What I Know or Do Well

This post is supposed to highlight something I do well or know a lot about.  On the surface this seems easy enough. I mean, I know stuff.  I do a lot of stuff, some of it even successfully.  After all, the kids survived infancy and early childhood, I've held a steady job, earned almost all straight As through my undergrad and graduate work (there was an A- in the bunch), I read a lot, I research things that interest me, I take pictures, write stories, and scrapbook.  Yet, I don't really have any profound insight or sage advice to offer.  I'm not an expert in any one field.

I am passionate about many things, though.  So, for the purpose of today's challenge, I'm going to focus on reading.

 Read indiscriminately. 
Challenge yourself to try something new.  

I was a voracious historical romance reader for many, many years.  I read nothing else.  I went from swashbuckling pirates to arrogant lords of the realm to Indian braves.  Not a single story set in the modern era, or even the very recent past, made its way into my hands.  I knew what I liked and I stuck with it.

Captive Bride  The Wolf and the Dove  The Black Swan

Sometimes, though, when in desperate need of reading materials, one has to make due with what is on hand. I've mentioned before that my parents were divorced.  Both my step-mom and mom were voracious readers, but their taste in books were far different.  My mom could not see the appeal of historical romance novels.  So, when the summer months came and us kids were relocated to her house, I lost my access to historical romances and had to content myself with the titles found on my mom's bookshelves.

I'm so glad.  I don't know if I've told my mom that, but it's true.  I'm glad she had different reading preferences because it forced me to read genres I would have otherwise dismissed in preference for the tried-and-true historical romance.  On her shelves I found familiar childhood titles like The Black Beauty and Harriet the Spy, but those aren't the books I think of when I remember those summer months.  Instead, I'm reminded of Stephen King and V.C. Andrews.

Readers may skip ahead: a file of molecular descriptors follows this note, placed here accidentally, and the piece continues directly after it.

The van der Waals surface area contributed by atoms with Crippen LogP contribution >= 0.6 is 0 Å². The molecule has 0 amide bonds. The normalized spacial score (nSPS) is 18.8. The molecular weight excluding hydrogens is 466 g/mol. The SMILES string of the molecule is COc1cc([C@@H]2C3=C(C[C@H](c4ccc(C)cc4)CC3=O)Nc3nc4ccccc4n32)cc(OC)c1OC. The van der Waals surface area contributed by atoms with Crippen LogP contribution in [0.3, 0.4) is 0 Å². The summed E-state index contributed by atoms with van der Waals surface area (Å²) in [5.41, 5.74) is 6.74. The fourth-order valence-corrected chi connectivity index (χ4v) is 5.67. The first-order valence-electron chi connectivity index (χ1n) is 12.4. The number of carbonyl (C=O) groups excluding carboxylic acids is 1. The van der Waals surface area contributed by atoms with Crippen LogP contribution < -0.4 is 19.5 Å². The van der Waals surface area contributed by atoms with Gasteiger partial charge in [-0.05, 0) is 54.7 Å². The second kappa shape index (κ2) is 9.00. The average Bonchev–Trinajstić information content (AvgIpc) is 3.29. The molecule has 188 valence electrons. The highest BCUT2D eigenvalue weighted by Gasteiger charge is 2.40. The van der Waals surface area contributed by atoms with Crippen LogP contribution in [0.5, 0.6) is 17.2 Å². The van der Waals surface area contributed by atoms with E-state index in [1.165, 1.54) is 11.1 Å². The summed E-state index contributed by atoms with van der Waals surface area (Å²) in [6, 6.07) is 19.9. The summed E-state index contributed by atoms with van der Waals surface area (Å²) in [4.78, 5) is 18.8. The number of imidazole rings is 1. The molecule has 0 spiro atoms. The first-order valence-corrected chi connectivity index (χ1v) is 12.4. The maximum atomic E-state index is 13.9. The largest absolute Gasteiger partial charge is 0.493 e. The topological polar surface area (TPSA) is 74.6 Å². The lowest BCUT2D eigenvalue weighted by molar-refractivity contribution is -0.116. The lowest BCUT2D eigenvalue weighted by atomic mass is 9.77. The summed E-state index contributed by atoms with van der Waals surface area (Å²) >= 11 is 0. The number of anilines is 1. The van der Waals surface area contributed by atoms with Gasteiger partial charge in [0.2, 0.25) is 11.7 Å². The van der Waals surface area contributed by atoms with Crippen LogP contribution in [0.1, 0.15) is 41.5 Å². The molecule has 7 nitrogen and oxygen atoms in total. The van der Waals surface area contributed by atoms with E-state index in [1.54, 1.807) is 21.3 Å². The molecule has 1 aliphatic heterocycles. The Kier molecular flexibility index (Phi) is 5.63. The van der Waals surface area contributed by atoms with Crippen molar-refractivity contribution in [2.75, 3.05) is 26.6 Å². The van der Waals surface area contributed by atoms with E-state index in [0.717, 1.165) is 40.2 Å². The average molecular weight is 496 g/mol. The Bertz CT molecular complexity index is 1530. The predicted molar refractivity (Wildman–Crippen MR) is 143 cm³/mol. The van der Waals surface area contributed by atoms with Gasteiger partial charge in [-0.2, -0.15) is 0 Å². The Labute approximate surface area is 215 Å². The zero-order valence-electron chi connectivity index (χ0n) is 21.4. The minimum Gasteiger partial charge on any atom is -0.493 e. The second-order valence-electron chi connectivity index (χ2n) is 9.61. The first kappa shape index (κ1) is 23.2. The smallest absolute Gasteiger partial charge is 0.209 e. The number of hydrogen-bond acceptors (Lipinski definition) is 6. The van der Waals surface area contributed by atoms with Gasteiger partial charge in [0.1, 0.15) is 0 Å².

Skeleton Crew Flowers in the Attic (Dollanganger, #1)

It's surprisingly difficult to remember when and where a new genre was discovered.  Was it my mom who also introduced me to fantasy?  It's possible.  As the years passed, her reading preferences changed, too.  She cycled away from horror stories and started reading historical fiction (remember that impossibly thick book, Sacajawea, mom?).  Then she started reading fantasy novels - Xanth - and even a classic or two.

A Spell for Chameleon (Xanth, #1)

She'd make recommendations and I would take a chance.  I discovered historical romances were still fun to read, but that I actually found other genres more to my liking, especially as I got older.  Fantasy became a new passion.  Then science fiction.

Most recently, thanks to my latest round of schooling, I've discovered my preconceived notions of "classics" were preventing me from discovering wonderfully told stories.  Then again, I have also read a few clunkers, but at least I know not to judge the entire "classic" genre by one book or even one given author.

So that's my advice, dear reader: Read indiscriminately.

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